It may be interesting to scan through their history from 7th century onwards. During the seventh century A.D, the non-vedic buddist and jain cults, died out as a result of powerful empires like pallavas and cholas banning them and also due their influential clergy losing out to advaitism. During their rise to power in 9th and 10th centuries cholas had fought a lot wars with a host of kingdoms. Many of these wars were savagely cruel and conducted with great impunity, displaying the fiery elegance of cholas. Though None of these had religious motives,none of these were intended to spread chola culture and societal norms, and were mostly imperial expansionist ventures they indirectly resulted in the end of kingdoms which were great patrons and active supporters of Buddhism and Jainism. For example a chola invasion of Srilanka under Raja Raja, was so severe that as the buddhist chronicle mahavamsa notes the cities were utterly destroyed in every manner. Similarly, the defeat of Ganga and northern Chalukya kingdoms of Karnataka by cholas greatly affected Jainism, as these kingdoms were patrons and supporters of the same. Chola invasions of chalukyan territories were especially severe and saw the destruction of the territory entirely. Cholas were inheritors of ancient Indian tradition of kingship and in many ways acted as the custodians of the same. They nurtured a society which was very cosmopolitan and creative. The literature of their period speak of merchant caravans plowing their way through dense forests and of merchant navy ships unloading large amounts of wealth brought from far off lands. Many of their ideals like individualism, democratic self governance, yearly declaration of assets, land survey and taxation systems has no parallels in history and are perfectly implementable even in this age. Though according to an ancient tradition the chola clan owed subservience and servility to Lord Siva at Chidambaram who was their kuladeivam( clan deity), they were also great worshippers of Lord Vishnu and other deities and persecution just because of religious persuasion was unknown throughout their reign.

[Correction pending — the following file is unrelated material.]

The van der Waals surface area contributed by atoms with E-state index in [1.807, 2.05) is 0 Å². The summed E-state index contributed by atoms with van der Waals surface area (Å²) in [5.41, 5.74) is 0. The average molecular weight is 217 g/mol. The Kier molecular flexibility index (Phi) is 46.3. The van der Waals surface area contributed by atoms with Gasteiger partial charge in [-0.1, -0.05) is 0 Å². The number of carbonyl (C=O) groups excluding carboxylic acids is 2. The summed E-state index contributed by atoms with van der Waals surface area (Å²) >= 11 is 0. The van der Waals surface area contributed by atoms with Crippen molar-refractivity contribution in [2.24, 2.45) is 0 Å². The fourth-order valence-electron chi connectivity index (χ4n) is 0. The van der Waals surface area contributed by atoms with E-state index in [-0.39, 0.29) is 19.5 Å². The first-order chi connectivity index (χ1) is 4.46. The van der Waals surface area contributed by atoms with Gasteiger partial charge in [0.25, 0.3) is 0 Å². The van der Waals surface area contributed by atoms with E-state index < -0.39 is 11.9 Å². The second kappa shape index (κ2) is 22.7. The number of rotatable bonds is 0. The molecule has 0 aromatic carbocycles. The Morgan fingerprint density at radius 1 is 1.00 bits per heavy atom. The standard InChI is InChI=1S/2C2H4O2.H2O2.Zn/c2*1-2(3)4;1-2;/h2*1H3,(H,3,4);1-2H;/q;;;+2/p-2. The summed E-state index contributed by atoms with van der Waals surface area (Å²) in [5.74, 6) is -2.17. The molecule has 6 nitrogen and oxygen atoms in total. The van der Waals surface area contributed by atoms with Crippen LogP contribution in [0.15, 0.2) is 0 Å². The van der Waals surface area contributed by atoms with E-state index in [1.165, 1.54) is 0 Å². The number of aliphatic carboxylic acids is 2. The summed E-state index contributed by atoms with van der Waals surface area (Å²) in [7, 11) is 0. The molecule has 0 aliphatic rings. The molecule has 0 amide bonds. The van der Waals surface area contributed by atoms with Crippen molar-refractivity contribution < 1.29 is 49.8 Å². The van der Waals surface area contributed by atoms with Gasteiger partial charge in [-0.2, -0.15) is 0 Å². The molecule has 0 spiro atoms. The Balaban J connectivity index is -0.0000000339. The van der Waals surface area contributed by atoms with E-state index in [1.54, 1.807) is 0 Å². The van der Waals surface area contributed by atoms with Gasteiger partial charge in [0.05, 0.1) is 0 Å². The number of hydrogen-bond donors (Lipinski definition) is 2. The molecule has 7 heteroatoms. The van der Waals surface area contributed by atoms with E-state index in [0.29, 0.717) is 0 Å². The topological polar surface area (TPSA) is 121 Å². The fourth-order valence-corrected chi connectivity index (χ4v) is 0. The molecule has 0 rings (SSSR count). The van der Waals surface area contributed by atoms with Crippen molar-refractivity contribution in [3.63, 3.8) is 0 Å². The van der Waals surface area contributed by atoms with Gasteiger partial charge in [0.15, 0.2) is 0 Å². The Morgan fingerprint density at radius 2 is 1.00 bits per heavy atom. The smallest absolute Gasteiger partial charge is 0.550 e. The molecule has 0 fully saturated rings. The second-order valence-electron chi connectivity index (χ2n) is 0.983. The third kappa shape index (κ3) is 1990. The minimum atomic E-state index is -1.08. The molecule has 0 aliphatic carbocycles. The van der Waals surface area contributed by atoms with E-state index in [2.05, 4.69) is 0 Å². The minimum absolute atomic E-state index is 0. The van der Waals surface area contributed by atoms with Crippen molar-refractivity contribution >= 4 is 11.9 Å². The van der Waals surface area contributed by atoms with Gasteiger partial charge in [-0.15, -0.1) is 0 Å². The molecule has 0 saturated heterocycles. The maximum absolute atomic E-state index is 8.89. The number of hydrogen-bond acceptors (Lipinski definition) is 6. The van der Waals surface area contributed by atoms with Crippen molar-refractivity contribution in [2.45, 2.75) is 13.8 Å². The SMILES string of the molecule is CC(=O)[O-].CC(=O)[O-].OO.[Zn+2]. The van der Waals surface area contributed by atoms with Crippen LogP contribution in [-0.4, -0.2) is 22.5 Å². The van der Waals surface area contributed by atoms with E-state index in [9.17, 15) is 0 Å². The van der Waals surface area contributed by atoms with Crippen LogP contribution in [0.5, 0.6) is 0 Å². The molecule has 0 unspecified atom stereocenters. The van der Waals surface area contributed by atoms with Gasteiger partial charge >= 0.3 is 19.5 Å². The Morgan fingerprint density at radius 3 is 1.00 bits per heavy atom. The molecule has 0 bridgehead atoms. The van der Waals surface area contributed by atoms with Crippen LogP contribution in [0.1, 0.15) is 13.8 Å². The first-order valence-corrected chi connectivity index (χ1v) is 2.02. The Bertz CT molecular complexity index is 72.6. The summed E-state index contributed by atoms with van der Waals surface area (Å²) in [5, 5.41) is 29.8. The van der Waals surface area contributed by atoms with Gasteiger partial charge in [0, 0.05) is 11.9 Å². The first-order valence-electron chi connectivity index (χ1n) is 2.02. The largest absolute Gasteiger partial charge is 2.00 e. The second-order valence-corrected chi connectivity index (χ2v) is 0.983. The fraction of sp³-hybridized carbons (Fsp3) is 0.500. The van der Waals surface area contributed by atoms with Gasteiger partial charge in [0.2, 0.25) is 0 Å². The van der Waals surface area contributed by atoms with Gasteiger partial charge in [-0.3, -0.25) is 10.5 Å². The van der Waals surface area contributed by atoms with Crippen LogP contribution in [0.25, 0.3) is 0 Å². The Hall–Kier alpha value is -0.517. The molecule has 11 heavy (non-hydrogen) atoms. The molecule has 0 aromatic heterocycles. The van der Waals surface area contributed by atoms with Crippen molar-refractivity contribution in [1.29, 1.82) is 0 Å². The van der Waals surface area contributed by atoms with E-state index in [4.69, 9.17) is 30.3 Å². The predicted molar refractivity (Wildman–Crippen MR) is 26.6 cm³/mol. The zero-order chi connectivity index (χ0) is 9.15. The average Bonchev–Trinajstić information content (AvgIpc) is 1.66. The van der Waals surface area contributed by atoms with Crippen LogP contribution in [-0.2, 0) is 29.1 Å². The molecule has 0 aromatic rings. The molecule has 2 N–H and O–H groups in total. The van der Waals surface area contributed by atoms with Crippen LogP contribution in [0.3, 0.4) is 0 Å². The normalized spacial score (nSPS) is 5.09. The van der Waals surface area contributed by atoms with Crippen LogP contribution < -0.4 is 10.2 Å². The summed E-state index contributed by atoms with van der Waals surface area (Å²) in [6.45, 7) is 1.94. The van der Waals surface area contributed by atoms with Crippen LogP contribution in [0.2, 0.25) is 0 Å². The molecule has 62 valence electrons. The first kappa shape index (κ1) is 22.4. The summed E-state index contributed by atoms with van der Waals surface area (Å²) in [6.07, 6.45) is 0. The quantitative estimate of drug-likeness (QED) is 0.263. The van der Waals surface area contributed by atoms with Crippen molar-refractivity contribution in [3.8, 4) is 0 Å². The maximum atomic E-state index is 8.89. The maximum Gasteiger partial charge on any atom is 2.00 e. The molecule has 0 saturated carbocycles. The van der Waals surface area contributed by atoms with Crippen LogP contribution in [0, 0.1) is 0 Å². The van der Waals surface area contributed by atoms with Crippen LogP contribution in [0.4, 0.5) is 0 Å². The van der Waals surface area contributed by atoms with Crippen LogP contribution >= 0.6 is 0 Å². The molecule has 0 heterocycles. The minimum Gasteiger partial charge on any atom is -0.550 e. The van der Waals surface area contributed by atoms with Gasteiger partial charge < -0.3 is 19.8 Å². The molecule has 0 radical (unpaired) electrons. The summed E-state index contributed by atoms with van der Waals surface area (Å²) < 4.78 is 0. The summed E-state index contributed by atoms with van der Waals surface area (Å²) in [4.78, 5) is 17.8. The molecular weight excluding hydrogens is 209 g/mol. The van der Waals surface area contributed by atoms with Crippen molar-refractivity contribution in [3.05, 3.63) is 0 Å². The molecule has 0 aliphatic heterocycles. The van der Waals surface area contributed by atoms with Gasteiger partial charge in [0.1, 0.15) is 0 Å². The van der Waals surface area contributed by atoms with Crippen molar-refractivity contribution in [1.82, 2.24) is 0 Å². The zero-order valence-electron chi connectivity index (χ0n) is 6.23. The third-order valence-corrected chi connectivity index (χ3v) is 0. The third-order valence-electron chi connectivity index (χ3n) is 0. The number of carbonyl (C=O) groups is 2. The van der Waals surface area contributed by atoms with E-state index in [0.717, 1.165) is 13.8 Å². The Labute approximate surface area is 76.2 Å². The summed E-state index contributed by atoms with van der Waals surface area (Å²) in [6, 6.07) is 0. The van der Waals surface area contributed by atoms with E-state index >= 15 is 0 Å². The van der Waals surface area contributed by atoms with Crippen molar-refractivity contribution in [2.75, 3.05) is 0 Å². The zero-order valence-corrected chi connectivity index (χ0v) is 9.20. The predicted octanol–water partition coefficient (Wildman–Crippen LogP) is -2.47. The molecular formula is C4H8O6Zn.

Late in the 12th century A.D there was a philosopher called Ramanuja born near kanchipuram, who commited heresy by openly criticizing the four fold caste system prevalent from ancient times.